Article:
As the coronavirus continues to wreak havoc on the lives and livelihoods of people around the world, the emergence of the Monkeypox virus is making headlines. Monkeypox is a virus transmitted to humans from animals with symptoms very similar to those seen in the past in smallpox patients, although clinically less severe.
As of 21 May, 92 laboratory-confirmed and 28 suspected cases of monkeypox with ongoing investigations have been reported to WHO from 12 Member States that are not endemic for monkeypox virus, across three WHO regions.
So far, no cases of Monkeypox have been reported in India and the states and central government are closely monitoring the situation.
Unlike when Covid-19 left many people stranded for funds while in hospital, it is always better to be prepared in advance. Health insurance policies have a role to play in covering hospital costs arising from the treatment of any illness, infection, etc. But will the costs be covered? “Hospitalization would be covered, subject to the terms of the policy,” says Raghavendra Rao, Distribution Manager, Future Generali India Insurance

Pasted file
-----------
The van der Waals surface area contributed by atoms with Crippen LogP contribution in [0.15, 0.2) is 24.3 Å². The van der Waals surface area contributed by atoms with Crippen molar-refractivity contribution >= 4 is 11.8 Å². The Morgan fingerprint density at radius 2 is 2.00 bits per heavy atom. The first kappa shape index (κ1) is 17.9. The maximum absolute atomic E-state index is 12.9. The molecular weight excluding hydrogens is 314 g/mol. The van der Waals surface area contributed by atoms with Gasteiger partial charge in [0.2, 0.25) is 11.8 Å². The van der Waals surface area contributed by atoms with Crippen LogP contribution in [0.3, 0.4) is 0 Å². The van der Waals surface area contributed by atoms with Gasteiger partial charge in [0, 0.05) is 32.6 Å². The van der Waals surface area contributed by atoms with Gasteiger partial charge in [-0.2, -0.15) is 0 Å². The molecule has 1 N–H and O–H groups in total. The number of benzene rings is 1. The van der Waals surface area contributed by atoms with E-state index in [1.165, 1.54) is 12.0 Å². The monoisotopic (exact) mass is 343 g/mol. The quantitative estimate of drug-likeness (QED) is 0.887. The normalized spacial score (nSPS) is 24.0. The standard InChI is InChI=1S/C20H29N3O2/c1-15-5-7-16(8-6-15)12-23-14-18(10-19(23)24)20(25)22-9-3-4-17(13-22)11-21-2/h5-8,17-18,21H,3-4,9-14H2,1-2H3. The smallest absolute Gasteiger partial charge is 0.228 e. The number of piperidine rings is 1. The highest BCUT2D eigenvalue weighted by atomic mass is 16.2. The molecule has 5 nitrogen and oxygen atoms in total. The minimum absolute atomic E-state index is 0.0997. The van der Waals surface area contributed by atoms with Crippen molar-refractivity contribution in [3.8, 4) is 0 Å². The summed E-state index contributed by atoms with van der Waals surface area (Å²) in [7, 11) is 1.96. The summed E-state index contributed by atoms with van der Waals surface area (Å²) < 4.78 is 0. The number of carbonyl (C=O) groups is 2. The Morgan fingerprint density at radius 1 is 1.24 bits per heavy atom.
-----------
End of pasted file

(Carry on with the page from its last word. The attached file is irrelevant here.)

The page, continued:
“We need to understand that all infectious diseases, including monkeypox, are covered by the basic health insurance policy. If a person is diagnosed and hospitalized in India on or after arrival, they will be covered by an individual health insurance policy and not a travel insurance policy. A travel insurance policy ceases to be valid once the trip is over,” Rakesh Jain, CEO of Reliance General Insurance Company.
If one is traveling abroad and is infected with Monkeypox, the role of a travel insurance policy becomes important. “When it comes to international travel insurance, it is important to note that some travel policies only cover accidental death and accidental hospitalization, but not medical hospitalization. If a customer opts for the Medical Expenses feature in his travel policy, only then will all of his emergency medical expenses such as hospital charges, outpatient care and cashless hospitalization be covered while traveling abroad,” adds Jain.